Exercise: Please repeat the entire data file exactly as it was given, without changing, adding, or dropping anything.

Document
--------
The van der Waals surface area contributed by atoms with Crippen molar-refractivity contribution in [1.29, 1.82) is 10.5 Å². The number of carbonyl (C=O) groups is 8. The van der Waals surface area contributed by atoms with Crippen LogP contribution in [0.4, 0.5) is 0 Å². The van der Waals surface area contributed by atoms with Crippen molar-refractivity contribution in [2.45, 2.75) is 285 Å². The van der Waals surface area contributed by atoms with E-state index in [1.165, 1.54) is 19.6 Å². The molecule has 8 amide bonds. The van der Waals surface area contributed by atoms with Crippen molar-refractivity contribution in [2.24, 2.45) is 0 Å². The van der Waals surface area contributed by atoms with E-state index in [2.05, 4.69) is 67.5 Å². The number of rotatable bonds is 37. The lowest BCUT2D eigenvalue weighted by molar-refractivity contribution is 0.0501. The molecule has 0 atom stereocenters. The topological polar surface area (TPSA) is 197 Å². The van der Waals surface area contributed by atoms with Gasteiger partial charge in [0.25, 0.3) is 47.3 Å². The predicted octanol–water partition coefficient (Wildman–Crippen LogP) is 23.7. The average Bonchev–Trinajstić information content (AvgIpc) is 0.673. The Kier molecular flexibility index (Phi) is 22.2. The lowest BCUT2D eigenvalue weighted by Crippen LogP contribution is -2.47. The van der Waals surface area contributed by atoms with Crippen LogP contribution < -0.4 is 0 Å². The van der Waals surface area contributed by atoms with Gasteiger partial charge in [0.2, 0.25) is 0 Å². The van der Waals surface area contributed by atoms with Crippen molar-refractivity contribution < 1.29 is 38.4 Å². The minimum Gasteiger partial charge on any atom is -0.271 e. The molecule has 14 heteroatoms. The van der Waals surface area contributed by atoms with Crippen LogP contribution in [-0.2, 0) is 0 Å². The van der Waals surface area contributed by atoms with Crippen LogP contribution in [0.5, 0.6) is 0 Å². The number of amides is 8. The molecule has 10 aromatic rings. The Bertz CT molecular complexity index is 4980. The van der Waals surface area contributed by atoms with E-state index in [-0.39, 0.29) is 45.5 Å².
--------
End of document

The van der Waals surface area contributed by atoms with Crippen molar-refractivity contribution in [1.29, 1.82) is 10.5 Å². The number of carbonyl (C=O) groups is 8. The van der Waals surface area contributed by atoms with Crippen LogP contribution in [0.4, 0.5) is 0 Å². The van der Waals surface area contributed by atoms with Crippen molar-refractivity contribution in [2.45, 2.75) is 285 Å². The van der Waals surface area contributed by atoms with E-state index in [1.165, 1.54) is 19.6 Å². The molecule has 8 amide bonds. The van der Waals surface area contributed by atoms with Crippen molar-refractivity contribution in [2.24, 2.45) is 0 Å². The van der Waals surface area contributed by atoms with E-state index in [2.05, 4.69) is 67.5 Å². The number of rotatable bonds is 37. The lowest BCUT2D eigenvalue weighted by molar-refractivity contribution is 0.0501. The molecule has 0 atom stereocenters. The topological polar surface area (TPSA) is 197 Å². The van der Waals surface area contributed by atoms with Gasteiger partial charge in [0.25, 0.3) is 47.3 Å². The predicted octanol–water partition coefficient (Wildman–Crippen LogP) is 23.7. The average Bonchev–Trinajstić information content (AvgIpc) is 0.673. The Kier molecular flexibility index (Phi) is 22.2. The lowest BCUT2D eigenvalue weighted by Crippen LogP contribution is -2.47. The van der Waals surface area contributed by atoms with Crippen LogP contribution < -0.4 is 0 Å². The van der Waals surface area contributed by atoms with Gasteiger partial charge in [0.2, 0.25) is 0 Å². The van der Waals surface area contributed by atoms with Crippen molar-refractivity contribution < 1.29 is 38.4 Å². The minimum Gasteiger partial charge on any atom is -0.271 e. The molecule has 14 heteroatoms. The van der Waals surface area contributed by atoms with Crippen LogP contribution in [-0.2, 0) is 0 Å². The van der Waals surface area contributed by atoms with Crippen LogP contribution in [0.5, 0.6) is 0 Å². The number of amides is 8. The molecule has 10 aromatic rings. The Bertz CT molecular complexity index is 4980. The van der Waals surface area contributed by atoms with E-state index in [-0.39, 0.29) is 45.5 Å².